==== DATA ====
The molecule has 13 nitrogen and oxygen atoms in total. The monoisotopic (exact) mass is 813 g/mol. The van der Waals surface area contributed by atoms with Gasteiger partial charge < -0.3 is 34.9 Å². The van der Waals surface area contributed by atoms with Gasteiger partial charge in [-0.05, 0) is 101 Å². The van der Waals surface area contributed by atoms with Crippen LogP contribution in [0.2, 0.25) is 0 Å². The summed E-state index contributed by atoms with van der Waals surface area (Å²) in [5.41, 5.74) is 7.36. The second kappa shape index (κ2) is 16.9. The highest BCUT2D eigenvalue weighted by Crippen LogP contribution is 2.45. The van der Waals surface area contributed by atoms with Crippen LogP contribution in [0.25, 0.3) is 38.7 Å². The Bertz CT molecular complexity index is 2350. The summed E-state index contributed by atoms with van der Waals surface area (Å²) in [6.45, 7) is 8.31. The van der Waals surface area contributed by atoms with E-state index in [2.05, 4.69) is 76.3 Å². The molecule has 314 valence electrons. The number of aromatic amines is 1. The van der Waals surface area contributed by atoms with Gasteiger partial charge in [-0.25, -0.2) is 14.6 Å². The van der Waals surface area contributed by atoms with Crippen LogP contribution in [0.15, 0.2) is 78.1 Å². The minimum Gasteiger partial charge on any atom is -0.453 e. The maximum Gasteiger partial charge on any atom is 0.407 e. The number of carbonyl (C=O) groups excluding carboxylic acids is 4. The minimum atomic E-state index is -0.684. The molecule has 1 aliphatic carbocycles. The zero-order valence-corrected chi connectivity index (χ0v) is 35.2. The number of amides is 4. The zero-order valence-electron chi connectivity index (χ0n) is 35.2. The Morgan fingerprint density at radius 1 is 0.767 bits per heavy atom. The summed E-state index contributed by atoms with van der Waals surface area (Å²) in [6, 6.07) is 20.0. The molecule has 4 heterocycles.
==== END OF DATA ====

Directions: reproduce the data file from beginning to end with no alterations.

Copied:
The molecule has 13 nitrogen and oxygen atoms in total. The monoisotopic (exact) mass is 813 g/mol. The van der Waals surface area contributed by atoms with Gasteiger partial charge < -0.3 is 34.9 Å². The van der Waals surface area contributed by atoms with Gasteiger partial charge in [-0.05, 0) is 101 Å². The van der Waals surface area contributed by atoms with Crippen LogP contribution in [0.2, 0.25) is 0 Å². The summed E-state index contributed by atoms with van der Waals surface area (Å²) in [5.41, 5.74) is 7.36. The second kappa shape index (κ2) is 16.9. The highest BCUT2D eigenvalue weighted by Crippen LogP contribution is 2.45. The van der Waals surface area contributed by atoms with Crippen LogP contribution in [0.25, 0.3) is 38.7 Å². The Bertz CT molecular complexity index is 2350. The summed E-state index contributed by atoms with van der Waals surface area (Å²) in [6.45, 7) is 8.31. The van der Waals surface area contributed by atoms with E-state index in [2.05, 4.69) is 76.3 Å². The molecule has 314 valence electrons. The number of aromatic amines is 1. The van der Waals surface area contributed by atoms with Gasteiger partial charge in [-0.25, -0.2) is 14.6 Å². The van der Waals surface area contributed by atoms with Crippen LogP contribution in [0.15, 0.2) is 78.1 Å². The minimum Gasteiger partial charge on any atom is -0.453 e. The maximum Gasteiger partial charge on any atom is 0.407 e. The number of carbonyl (C=O) groups excluding carboxylic acids is 4. The minimum atomic E-state index is -0.684. The molecule has 1 aliphatic carbocycles. The zero-order valence-corrected chi connectivity index (χ0v) is 35.2. The number of amides is 4. The zero-order valence-electron chi connectivity index (χ0n) is 35.2. The Morgan fingerprint density at radius 1 is 0.767 bits per heavy atom. The summed E-state index contributed by atoms with van der Waals surface area (Å²) in [6, 6.07) is 20.0. The molecule has 4 heterocycles.